Getting a good night's sleep starts with the behaviours we do when we first wake up. Throughout the day our behaviours will either enhance, or disrupt, our ability to get in a solid 7.5 hours or more. In this article, discover 15 ways to get a better night's sleep.
During our recent podcast interview with Rick Tiedemann, he outlined a few key behaviours that impact the amount and quality of our sleep. Watch the video below to hear Rick's suggestions, and read the article underneath to learn 15 ways to get a better night's sleep.
15 Ways to Get a Better Night's Sleep:
- Create a Solid Schedule: Our bodies function using a circadian rhythm which helps align us with sunrise and sunset. By changing our schedule drastically during the week or on the weekends, we can disrupt this rhythm. If you're having trouble sleeping, try keeping your wake and sleep times consistent every day of the week.
- Get Bright Light in the Morning: Getting light in the morning helps regulate your circadian rhythm. Some experts suggest getting 30-45 minutes of natural light every morning.
- Avoid Sleeping In: Your circadian rhythm operates on a set loop, working to align your sleep and wake cycle with sunset and sunrise. Some studies have shown that sleeping in on the weekend can alter this circadian rhythm and your melatonin levels, leading difficulty falling asleep and poorer quality of sleep.
- Limit or Eliminate Caffeine: Caffeine can stay in your blood at elevated levels for 6-8 hours. For most, that will mean drinking coffee after 3-4pm can cause trouble sleeping. If you are sensitive to caffeine, it may be better to eliminate it altogether.
- Limit or Eliminate Nicotine: Nicotine is a stimulant and therefore can mask how tired you're really feeling, leading you to staying up later and impacting the quality of your sleep. As well, nicotine can raise the risk of developing certain sleep conditions, like sleep apnea.
- Work In Natural Light (Where Possible): Working in natural light allows your body's circadian rhythm to align with sunrise and sunset. Artificial lighting, in particular blue light, can disrupt our body's ability to produce sleep aiding hormones like melatonin.
- Avoid Alcohol Before Bed: Alcohol functions as a sedative, and not a sleep aid. By using alcohol to help us sleep we disrupt our circadian rhythm and don't allow our bodies to go through the proper sleep cycles during the night. Alcohol has also been shown to alter nighttime melatonin production, and decrease the natural daytime elevations in human growth hormone, both of which play an important role in our circadian rhythm.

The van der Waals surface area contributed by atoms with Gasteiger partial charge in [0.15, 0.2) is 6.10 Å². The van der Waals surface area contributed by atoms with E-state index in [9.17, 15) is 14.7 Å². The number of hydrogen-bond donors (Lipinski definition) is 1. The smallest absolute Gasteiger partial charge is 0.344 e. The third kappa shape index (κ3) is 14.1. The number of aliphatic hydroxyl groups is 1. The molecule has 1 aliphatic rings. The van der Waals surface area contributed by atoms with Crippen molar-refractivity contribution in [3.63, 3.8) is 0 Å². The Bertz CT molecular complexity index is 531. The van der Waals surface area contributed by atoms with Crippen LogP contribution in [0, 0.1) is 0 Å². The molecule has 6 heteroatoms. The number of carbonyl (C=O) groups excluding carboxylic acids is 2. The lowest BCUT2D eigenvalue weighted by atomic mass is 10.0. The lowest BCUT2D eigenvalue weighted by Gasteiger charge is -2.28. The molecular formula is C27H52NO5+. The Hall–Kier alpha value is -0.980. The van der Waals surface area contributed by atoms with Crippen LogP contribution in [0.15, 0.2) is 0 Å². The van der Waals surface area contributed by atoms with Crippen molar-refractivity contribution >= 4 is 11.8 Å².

- Watch Liquid Intake: While you always want to stay hydrated, drinking too many liquids before bed can lead to trips to the bathroom throughout the night.
- Cut Back on Sugary Foods: A study found that diets high in sugar can reduce the quality of our sleep. One reason is that sleep gives us energy and makes it difficult to fall asleep. The other is that when we eat too much sugar we are more likely to eat later in the day because our blood sugar levels aren't stable. Eating close to bed-time can make it difficult to sleep, and make you crave more sugar the next day.
- Avoid Irregular Naps: Some studies have shown naps that are 30 minutes or less can increase daytime brain function, but longer naps can lead to poor sleep quality. However, studies have also shown that those who take naps daily at a regular time don't see the same harm to their sleep quality at night. While it depends on the individual, if you are naping because you aren't getting enough sleep, evaluate what you can change in your routine to try to get a minimum of 7.5 hours of uninterrupted sleep.
- Watch When You Eat: Eating too late at night has been shown to affect sleep quality and the release of human growth hormone and melatonin (both of which are linked to our circadian rhythm). Opt to eat your last meal 4 hours before bedtime.
- No Screens Before Bed: Blue light, the type of light emitted from our screens, boosts attention, reaction time, and mood. This can be helpful during the day, but when we are trying to wind down for the night blue light has been shown to be a major disruptor. In fact, researcher at the University of Toronto found that even when we wear blue-light blocking goggles our melatonin levels are still suppressed by blue light. Try to turn screens off at least one hour before bed, or earlier if you are still having trouble sleeping.
- Keep Your Bedroom Dark at Night: Dimming lights and keeping your bedroom dark while you sleep can help aid melatonin production and keep you on a consistent rhythm.
- Have a Bed-Time Routine: Having a calming routine before bed can help you relax and slow down from a busy day. Things like taking a warm bath 90 minutes before bed have been shown to improve sleep quality. Reading a book is a good alternative to the blue light emitted from screens. Doing this routine daily can help you make the mental note that it is time to wind down and prepare to sleep.
- Keep It Cool: Body and bedroom temperature has been show to affect sleep quality. 20°C seems to be the most comfortable temperature for people to sleep, however this will vary slightly person to person.
Learn more by listening to our podcast episode: